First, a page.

U.S. Republican presidential candidates Ron Paul (L), Mitt Romney (2nd L), Michele Bachmann and Tim Pawlenty (R) gather before the start of their debate in Ames, Iowa August 11, 2011
U.S. Republican presidential candidates Ron Paul (L), Mitt Romney (2nd L), Michele Bachmann and Tim Pawlenty (R) gather before the start of their debate in Ames, Iowa August 11, 2011

With only one day of campaigning left before the first event of the U.S. presidential election process, Republican candidates are making last-minute pitches in the central state of Iowa.

On Tuesday, Iowa Republicans will hold party caucuses – meetings at which they will vote for their favorite candidates.

The latest voter surveys indicate that former Massachusetts governor Mitt Romney has the lead in Iowa among seven Republican contenders trying to unseat President Barack Obama, a Democrat.

Romney is closely followed by Texas Congressman Ron Paul. Former Pennsylvania senator Rick Santorum is in third place.

After days of criticizing each other, the Republican candidates focused on President Obama Monday.

Romney hammered away at Mr. Obama’s record on the economy.

“He said if ‘I can’t get this economy turned around in 3 years, I’m looking at a one-term proposition.’ I’m here to collect.”

Santorum attacked the Obama administration for regulations on business.

“People are saying, well what’s hurting this economy? This president, and his top down, I know best, I’m going to tell you how to run your business, how to run your farm, how to run your life. The huge cost that that’s putting on the American people and business is crushing this economy.”

Former congressman Newt Gingrich, who is well behind the leaders in the poll, also took aim at Mr. Obama, blaming him for the political divisions in Washington.

“What America needs is a president who thinks about the children and the grandchildren of this country and the future of this country, and puts that above his own petty, arrogant ambitions and instead serves the country.”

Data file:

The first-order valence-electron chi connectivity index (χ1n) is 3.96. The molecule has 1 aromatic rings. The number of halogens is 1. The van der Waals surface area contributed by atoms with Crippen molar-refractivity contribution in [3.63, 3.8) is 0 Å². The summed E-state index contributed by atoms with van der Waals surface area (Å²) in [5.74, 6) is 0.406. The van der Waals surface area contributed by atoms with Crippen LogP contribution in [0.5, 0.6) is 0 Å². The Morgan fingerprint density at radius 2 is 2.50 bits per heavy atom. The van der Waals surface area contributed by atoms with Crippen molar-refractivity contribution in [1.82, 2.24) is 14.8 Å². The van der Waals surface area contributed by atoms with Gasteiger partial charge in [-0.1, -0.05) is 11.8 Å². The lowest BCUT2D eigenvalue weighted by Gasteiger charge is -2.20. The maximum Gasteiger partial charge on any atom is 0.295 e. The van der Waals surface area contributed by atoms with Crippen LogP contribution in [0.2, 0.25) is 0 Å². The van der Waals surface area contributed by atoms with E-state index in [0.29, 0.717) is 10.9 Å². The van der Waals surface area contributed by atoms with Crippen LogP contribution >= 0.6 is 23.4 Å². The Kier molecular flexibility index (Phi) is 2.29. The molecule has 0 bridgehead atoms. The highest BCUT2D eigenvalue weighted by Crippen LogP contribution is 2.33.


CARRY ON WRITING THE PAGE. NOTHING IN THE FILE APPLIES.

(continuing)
Voters in Iowa often do not crown the eventual presidential nominees for either Republicans or Democrats. But its first-in-the-nation caucuses can serve as a launchpad for political success in other states during the next several weeks of the candidate selection process. The Iowa caucuses also serve to push weaker contenders out of the race.

The final hours of the campaign may be crucial as a poll by Iowa’s largest newspaper, the Des Moines Register, indicates 41 percent of voters have yet to make up their minds.

A seventh Republican candidate, Jon Huntsman, the former U.S. ambassador to China, has not campaigned in Iowa, instead pinning his hopes on a good showing in the northeastern state of New Hampshire, where voters will cast primary election ballots on January 10.

Mr. Obama is unopposed for his party’s renomination, but he faces a difficult test to win another term. The nation’s economy, the world’s largest, has recovered sluggishly from the 2007-2009 recession, leaving many voters questioning his leadership.

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